So Much Love by Benjamin Drevlow

This is the part where I tell you what a lousy bastard he was. I’ve seen the TV shows. The clichés, the clichés. Yeah, but I’m trying to tell you that doesn’t make me a liar either. Or my mother, my kid brother. How much of a sick son of a bitch our old man was. How he’d start out the night drunk and beating our ma, telling her how fat and useless she was, and end the night telling my little brother what a special, special boy he was.

Nine years old.

No clue what’s right or wrong or what’s gonna mess you up for forever.

No idea that your older brother knows better—as in, firsthand knowledge (is carnal the right word?) And still he does nothing to protect you. Says nothing. Repress, repress, repress. Buries that shit down deep and lets it fester while he tries to convince himself that it’s not as bad at nine years old. Not knowing shit from a healthy childhood. Not as bad as it could get at thirteen.

The clichés, they keep coming. I’m telling you. I can’t stop telling you. An embarrassment of clichés, my family, my life.

Like my mother, how she had no other options. What she had to tell herself. That he loved her but didn’t know how to show it. That he loved us all so much he couldn’t contain himself? That she could take all his love for the three of us and her two boys would never know? Would never hear the things coming out of their bedroom. The words, the sounds, the whole house quaking under the weight of his love, her love. Love love love destroying everything in its wake.

The lies she must’ve convinced herself to believe. That it was only her, that she was taking all his love so he’d have nothing left to give.


Listen. I’m telling you. I’m explaining.

He’d gone and messed with my little brother again. His thirteenth birthday. A rite of passage, he’d told him. Making a man of him, he’d told him. And that’s how it’d gone from good touch/bad touch, to the whole nasty business. As in my little brother suddenly in my room crying and asking me point blank—no matter how hard I tried to avoid the question—Does that make me gay?

What I’m telling you, now, there was no more ignoring the questions, no more pretending I didn’t know what I’d let happen, what our mother had let happen.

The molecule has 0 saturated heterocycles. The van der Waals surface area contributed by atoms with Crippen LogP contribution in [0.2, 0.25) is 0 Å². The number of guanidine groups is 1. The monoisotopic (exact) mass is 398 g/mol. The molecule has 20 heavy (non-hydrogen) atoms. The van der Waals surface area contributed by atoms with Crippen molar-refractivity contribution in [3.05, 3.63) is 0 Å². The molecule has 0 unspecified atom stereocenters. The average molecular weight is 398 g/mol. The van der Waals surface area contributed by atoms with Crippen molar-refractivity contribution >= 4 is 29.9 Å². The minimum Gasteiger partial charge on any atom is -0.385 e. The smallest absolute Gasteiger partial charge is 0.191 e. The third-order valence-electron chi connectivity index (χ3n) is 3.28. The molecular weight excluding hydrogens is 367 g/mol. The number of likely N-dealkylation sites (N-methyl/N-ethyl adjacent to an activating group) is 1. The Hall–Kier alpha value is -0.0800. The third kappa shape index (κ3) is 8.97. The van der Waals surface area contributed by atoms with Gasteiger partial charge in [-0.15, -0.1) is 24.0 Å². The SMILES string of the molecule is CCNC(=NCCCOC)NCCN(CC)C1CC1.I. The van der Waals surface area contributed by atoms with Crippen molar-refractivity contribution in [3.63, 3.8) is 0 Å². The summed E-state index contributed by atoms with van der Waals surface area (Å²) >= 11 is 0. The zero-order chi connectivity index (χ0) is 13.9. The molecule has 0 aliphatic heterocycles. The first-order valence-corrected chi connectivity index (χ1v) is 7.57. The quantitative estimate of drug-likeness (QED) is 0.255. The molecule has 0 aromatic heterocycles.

What I’m trying to tell is I loved my brother, loved my mother. Obviously before all this I’d never considered how much or at what lengths I might go to prove it.


He was such a nice boy, somebody’s saying on TV somewhere.  Maybe a little troubled, sure, but–but–

Nobody saw it coming is what they’re all trying to convince you—you and me and themselves.

He must’ve snapped, they’re telling you. They’re on that big flat screen and they’re telling you and anybody who’ll listen: It wasn’t our fault, it wasn’t anybody’s fault. Nobody could’ve seen it coming, they’re telling you again.

It being how much I loved my mother and brother, what all I did prove it to them.

All these TV shows and the clichés until who even knows what’s true and what’s just some sick sick crime show procedural where all they do is scream rape, rape, rape until it finally comes true over and over and the same episode starts again.


Was it simply too much love? That’s what I’d be asking if I were you. But I’m not, and it’s no-longer my story to tell. Events have transpired, events have taken my story and given it to you to decide.

His own parents, his little brother–what could’ve possibly happened behind closed doors?

Does anybody really believe in this whole troubled-teenager bit anymore, one more kid crying rape out into the five-hundred-channel/TV-on-demand, fifty-five inches of HD flat-screen void?

Listen, what I’m trying to tell you: I wouldn’t believe it either. It’s simply too good to be true. No, wait. That’s not entirely true either.

Drevlow’s book of stories is called Bend With the Knees and Other Love Advice from My Father. He’s got other stories and essays up here and tweets here.




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